16. Ewing sarcoma dissemination and response to T-cell therapy in mice assessed by whole-body magnetic resonance imaging

    PubMed Central

    Liebsch, L; Kailayangiri, S; Beck, L; Altvater, B; Koch, R; Dierkes, C; Hotfilder, M; Nagelmann, N; Faber, C; Kooijman, H; Ring, J; Vieth, V; Rossig, C

    2013-01-01

    Background: Novel treatment strategies in Ewing sarcoma include targeted cellular therapies. Preclinical in vivo models are needed that reflect their activity against systemic (micro)metastatic disease. Methods: Whole-body magnetic resonance imaging (WB-MRI) was used to monitor the engraftment and dissemination of human Ewing sarcoma xenografts in mice. In this model, we evaluated the therapeutic efficacy of T cells redirected against the Ewing sarcoma-associated antigen GD2 by chimeric receptor engineering. Results: Of 18 mice receiving intravenous injections of VH-64 Ewing sarcoma cells, all developed disseminated tumour growth detectable by WB-MRI. All mice had lung tumours, and the majority had additional manifestations in the bone, soft tissues, and/or kidney. Sequential scans revealed in vivo growth of tumours. Diffusion-weighted whole-body imaging with background signal suppression effectively visualised Ewing sarcoma growth in extrapulmonary sites. Animals receiving GD2-targeted T-cell therapy had lower numbers of pulmonary tumours than controls, and the median volume of soft tissue tumours at first detection was lower, with a tumour growth delay over time. Conclusion: Magnetic resonance imaging reliably visualises disseminated Ewing sarcoma growth in mice. GD2-retargeted T cells can noticeably delay tumour growth and reduce pulmonary Ewing sarcoma manifestations in this aggressive disease model. PMID:23839490

  17. Anti-CD19 chimeric antigen receptor T-cell therapy for adult Philadelphia chromosome-positive acute lymphoblastic leukemia

    PubMed Central

    Zhu, Yang-min; Wu, Zhao; Tan, You-ping; Du, Yuan-yuan; Liu, Zhi; Ou, Rui-ming; Liu, Shuang; Pu, Cheng-fei; Jiang, Jing; Wang, Jin-ping; Xiao, Lei; Zhang, Qing

    2016-01-01

    Abstract Rationale: The presence of the Philadelphia chromosome (Ph) in acute lymphoblastic leukemia (ALL) has been associated with a high risk of disease relapse and a poor prognosis. Allogeneic hematopoietic stem cell transplantation (HSCT) is an established treatment for adults with Ph-positive ALL, but relapse remains the primary cause of treatment failure, and is associated with an extremely poor prognosis. The emergence of resistance to tyrosine kinase inhibitors (TKIs) poses a challenge for patients with disease relapses after initial treatment with TKI-containing regimens. Patient concerns: Two patients with TKI-resistant recurrent Ph-positive ALL. Diagnoses: Ph-positive ALL. Interventions: Anti-CD19 CAR T-cell infusion. Outcomes: One patient's bone marrow blasts decreased significantly, and the other reached negative minimal residual disease (MRD). However, we first recorded the development of new-onset acute graft-versus-host disease (aGVHD) after anti-CD19 CAR T-cell infusion in a patient who received allogeneic HSCT. Our 2 case reports also demonstrate the efficacy of anti-CD19 CAR T-cell therapy in the treatment of TKI-resistant Ph-positive ALL. Lessons: Our report suggests that anti-CD19 CAR T-cell therapy may be a promising option for the treatment of relapsed Ph-positive ALL after conventional chemotherapy or allogeneic HSCT. However, caution is due given the possibility of the adverse effects of cytokine release syndrome (CRS)-induced aGVHD for patients receiving allogeneic HSCT. PMID:28002337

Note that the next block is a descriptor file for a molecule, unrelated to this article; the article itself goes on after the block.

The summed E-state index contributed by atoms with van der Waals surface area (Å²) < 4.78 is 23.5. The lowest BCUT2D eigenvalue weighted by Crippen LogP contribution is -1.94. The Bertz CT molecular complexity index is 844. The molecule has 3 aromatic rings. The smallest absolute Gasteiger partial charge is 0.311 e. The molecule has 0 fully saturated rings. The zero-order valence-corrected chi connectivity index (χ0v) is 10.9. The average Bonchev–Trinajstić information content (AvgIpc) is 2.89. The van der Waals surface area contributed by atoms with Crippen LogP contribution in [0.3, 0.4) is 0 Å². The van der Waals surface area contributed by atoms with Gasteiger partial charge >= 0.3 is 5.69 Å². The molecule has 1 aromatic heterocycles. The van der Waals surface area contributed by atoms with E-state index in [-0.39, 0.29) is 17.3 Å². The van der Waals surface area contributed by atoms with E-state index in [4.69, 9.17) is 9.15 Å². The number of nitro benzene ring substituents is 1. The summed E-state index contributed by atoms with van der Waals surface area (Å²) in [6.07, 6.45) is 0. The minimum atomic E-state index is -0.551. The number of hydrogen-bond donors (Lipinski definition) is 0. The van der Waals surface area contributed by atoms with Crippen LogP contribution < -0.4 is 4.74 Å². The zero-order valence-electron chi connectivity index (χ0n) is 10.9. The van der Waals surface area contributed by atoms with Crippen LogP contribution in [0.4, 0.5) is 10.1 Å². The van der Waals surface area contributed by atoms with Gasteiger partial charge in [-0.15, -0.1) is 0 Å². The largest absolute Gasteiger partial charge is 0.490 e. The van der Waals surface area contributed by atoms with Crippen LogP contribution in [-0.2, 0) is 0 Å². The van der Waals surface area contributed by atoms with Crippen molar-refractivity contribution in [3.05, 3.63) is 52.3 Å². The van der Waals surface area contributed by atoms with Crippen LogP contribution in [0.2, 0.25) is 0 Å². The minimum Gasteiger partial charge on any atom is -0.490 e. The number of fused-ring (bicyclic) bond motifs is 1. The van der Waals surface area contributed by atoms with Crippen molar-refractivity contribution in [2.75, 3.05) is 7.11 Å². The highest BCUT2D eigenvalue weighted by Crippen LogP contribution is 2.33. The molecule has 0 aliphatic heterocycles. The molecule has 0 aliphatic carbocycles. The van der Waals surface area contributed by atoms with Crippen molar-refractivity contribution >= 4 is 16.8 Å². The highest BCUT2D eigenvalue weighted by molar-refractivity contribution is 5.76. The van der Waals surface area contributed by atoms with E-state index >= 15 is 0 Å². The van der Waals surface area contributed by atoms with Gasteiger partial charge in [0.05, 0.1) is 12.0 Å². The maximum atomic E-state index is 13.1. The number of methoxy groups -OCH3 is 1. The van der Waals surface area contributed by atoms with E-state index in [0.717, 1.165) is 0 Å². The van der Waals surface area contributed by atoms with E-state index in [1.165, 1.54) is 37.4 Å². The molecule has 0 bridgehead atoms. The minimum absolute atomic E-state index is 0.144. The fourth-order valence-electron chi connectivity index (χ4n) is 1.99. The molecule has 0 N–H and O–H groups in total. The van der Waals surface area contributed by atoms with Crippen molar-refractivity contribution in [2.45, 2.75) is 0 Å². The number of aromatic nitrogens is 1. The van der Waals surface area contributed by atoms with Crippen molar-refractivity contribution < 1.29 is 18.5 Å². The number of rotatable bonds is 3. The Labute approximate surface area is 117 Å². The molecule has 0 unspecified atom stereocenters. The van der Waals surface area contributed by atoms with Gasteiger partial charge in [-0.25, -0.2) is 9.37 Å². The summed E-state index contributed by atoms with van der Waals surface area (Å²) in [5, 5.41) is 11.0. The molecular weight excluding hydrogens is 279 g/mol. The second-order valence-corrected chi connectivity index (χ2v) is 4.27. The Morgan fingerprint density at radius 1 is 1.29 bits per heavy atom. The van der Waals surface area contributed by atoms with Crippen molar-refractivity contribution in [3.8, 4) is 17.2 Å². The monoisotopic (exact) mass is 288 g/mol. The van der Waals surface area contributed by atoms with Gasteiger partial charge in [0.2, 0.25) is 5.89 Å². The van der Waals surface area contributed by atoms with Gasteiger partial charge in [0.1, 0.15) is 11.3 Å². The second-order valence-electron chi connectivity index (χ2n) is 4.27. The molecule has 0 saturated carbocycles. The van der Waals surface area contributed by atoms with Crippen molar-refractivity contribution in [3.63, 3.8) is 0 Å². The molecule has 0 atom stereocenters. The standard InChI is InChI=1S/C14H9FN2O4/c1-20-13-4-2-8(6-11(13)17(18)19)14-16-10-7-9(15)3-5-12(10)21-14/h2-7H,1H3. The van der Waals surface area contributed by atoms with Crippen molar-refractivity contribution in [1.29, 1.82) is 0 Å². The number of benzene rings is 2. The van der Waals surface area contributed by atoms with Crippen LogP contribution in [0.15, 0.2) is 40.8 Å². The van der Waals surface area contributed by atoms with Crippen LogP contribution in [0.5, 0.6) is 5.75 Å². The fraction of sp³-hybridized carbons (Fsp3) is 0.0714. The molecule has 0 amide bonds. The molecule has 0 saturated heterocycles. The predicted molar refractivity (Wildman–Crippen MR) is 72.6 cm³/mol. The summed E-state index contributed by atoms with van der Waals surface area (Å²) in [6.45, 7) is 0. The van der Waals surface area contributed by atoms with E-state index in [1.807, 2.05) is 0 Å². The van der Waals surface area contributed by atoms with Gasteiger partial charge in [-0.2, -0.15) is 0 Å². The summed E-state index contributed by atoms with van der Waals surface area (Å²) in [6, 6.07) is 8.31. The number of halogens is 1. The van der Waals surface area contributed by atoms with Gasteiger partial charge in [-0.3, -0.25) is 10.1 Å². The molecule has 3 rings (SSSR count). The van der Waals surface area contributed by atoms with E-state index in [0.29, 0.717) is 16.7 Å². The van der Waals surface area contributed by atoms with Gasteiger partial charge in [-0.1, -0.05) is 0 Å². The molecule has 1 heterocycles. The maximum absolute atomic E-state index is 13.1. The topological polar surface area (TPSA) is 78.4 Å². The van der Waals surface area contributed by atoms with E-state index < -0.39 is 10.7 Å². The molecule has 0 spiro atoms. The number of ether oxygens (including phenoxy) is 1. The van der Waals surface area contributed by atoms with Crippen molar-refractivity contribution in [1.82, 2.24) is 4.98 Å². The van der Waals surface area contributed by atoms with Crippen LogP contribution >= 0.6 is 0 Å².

18. Blockade of TNF-α signaling benefits cancer therapy by suppressing effector regulatory T cell expansion.

    PubMed

    Chang, Li-Yuan; Lin, Yung-Chang; Chiang, Jy-Ming; Mahalingam, Jayashri; Su, Shih-Huan; Huang, Ching-Tai; Chen, Wei-Ting; Huang, Chien-Hao; Jeng, Wen-Juei; Chen, Yi-Cheng; Lin, Shi-Ming; Sheen, I-Shyan; Lin, Chun-Yen

    2015-10-01

    Effector but not naive regulatory T cells (Treg cells) can accumulate in the peripheral blood as well as the tumor microenvironment, expand during tumor progression and be one of the main suppressors for antitumor immunity. However, the underlying mechanisms for effector Treg cell expansion in tumor are still unknown. We demonstrate that effector Treg cell-mediated suppression of antitumor CD8(+) T cells is tumor-nonspecific. Furthermore, TNFR2 expression is increased in these Treg cells by Affymetrix chip analysis which was confirmed by monoclonal antibody staining in both hepatocellular carcinoma (HCC) and colorectal cancer (CRC) patients and murine models. Correspondingly, increased levels of TNF-α in both tissue and serum were also demonstrated. Interestingly, TNF-α could not only expand effector Treg cells through TNFR2 signaling, but also enhanced their suppressive activity against antitumor immunity of CD8(+) T cells. Furthermore, targeting TNFR2 signaling with a TNF-α inhibitor could selectively reduce rapid resurgence of effector Treg cells after cyclophosphamide-induced lymphodepletion and markedly inhibit the growth of established tumors. Herein, we propose a novel mechanism in which TNF-α could promote tumor-associated effector Treg cell expansion and suggest a new cancer immunotherapy strategy using TNF-α inhibitors to reduce effector Treg cells expansion after cyclophosphamide-induced lymphodepletion.